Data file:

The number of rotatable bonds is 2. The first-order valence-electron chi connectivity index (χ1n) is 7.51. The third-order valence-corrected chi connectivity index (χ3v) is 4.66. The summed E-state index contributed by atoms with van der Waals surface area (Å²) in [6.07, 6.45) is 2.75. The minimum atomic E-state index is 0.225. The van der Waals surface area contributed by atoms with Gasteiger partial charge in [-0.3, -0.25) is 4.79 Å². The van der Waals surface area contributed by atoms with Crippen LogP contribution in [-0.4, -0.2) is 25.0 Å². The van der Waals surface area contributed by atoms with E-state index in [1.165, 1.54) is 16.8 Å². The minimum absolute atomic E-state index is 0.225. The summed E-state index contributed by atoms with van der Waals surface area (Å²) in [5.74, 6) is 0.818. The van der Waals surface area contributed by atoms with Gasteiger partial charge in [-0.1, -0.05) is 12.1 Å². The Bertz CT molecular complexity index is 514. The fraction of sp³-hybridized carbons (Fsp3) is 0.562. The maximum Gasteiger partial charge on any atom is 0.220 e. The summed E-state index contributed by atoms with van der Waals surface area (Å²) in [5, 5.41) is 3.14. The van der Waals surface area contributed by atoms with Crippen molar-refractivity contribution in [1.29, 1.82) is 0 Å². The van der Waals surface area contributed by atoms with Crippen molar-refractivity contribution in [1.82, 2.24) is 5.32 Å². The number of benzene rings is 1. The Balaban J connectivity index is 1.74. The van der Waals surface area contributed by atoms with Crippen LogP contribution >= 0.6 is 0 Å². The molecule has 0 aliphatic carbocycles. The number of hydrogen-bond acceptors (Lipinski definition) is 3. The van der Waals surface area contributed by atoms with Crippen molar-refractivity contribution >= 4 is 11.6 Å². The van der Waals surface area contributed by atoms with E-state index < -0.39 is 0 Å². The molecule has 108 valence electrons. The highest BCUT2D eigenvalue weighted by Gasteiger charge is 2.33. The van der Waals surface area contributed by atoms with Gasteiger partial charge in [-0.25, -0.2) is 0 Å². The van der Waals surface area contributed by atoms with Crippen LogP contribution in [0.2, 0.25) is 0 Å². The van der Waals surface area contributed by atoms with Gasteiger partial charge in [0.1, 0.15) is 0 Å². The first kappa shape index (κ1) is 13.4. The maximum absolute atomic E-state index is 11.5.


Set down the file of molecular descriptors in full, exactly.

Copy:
The number of rotatable bonds is 2. The first-order valence-electron chi connectivity index (χ1n) is 7.51. The third-order valence-corrected chi connectivity index (χ3v) is 4.66. The summed E-state index contributed by atoms with van der Waals surface area (Å²) in [6.07, 6.45) is 2.75. The minimum atomic E-state index is 0.225. The van der Waals surface area contributed by atoms with Gasteiger partial charge in [-0.3, -0.25) is 4.79 Å². The van der Waals surface area contributed by atoms with Crippen LogP contribution in [-0.4, -0.2) is 25.0 Å². The van der Waals surface area contributed by atoms with E-state index in [1.165, 1.54) is 16.8 Å². The minimum absolute atomic E-state index is 0.225. The summed E-state index contributed by atoms with van der Waals surface area (Å²) in [5.74, 6) is 0.818. The van der Waals surface area contributed by atoms with Gasteiger partial charge in [-0.1, -0.05) is 12.1 Å². The Bertz CT molecular complexity index is 514. The fraction of sp³-hybridized carbons (Fsp3) is 0.562. The maximum Gasteiger partial charge on any atom is 0.220 e. The summed E-state index contributed by atoms with van der Waals surface area (Å²) in [5, 5.41) is 3.14. The van der Waals surface area contributed by atoms with Crippen molar-refractivity contribution in [1.29, 1.82) is 0 Å². The van der Waals surface area contributed by atoms with Crippen molar-refractivity contribution in [1.82, 2.24) is 5.32 Å². The number of benzene rings is 1. The Balaban J connectivity index is 1.74. The van der Waals surface area contributed by atoms with Crippen LogP contribution >= 0.6 is 0 Å². The molecule has 0 aliphatic carbocycles. The number of hydrogen-bond acceptors (Lipinski definition) is 3. The van der Waals surface area contributed by atoms with Crippen molar-refractivity contribution >= 4 is 11.6 Å². The van der Waals surface area contributed by atoms with E-state index < -0.39 is 0 Å². The molecule has 108 valence electrons. The highest BCUT2D eigenvalue weighted by Gasteiger charge is 2.33. The van der Waals surface area contributed by atoms with Gasteiger partial charge in [-0.25, -0.2) is 0 Å². The van der Waals surface area contributed by atoms with Crippen LogP contribution in [0.2, 0.25) is 0 Å². The van der Waals surface area contributed by atoms with Gasteiger partial charge in [0.1, 0.15) is 0 Å². The first kappa shape index (κ1) is 13.4. The maximum absolute atomic E-state index is 11.5.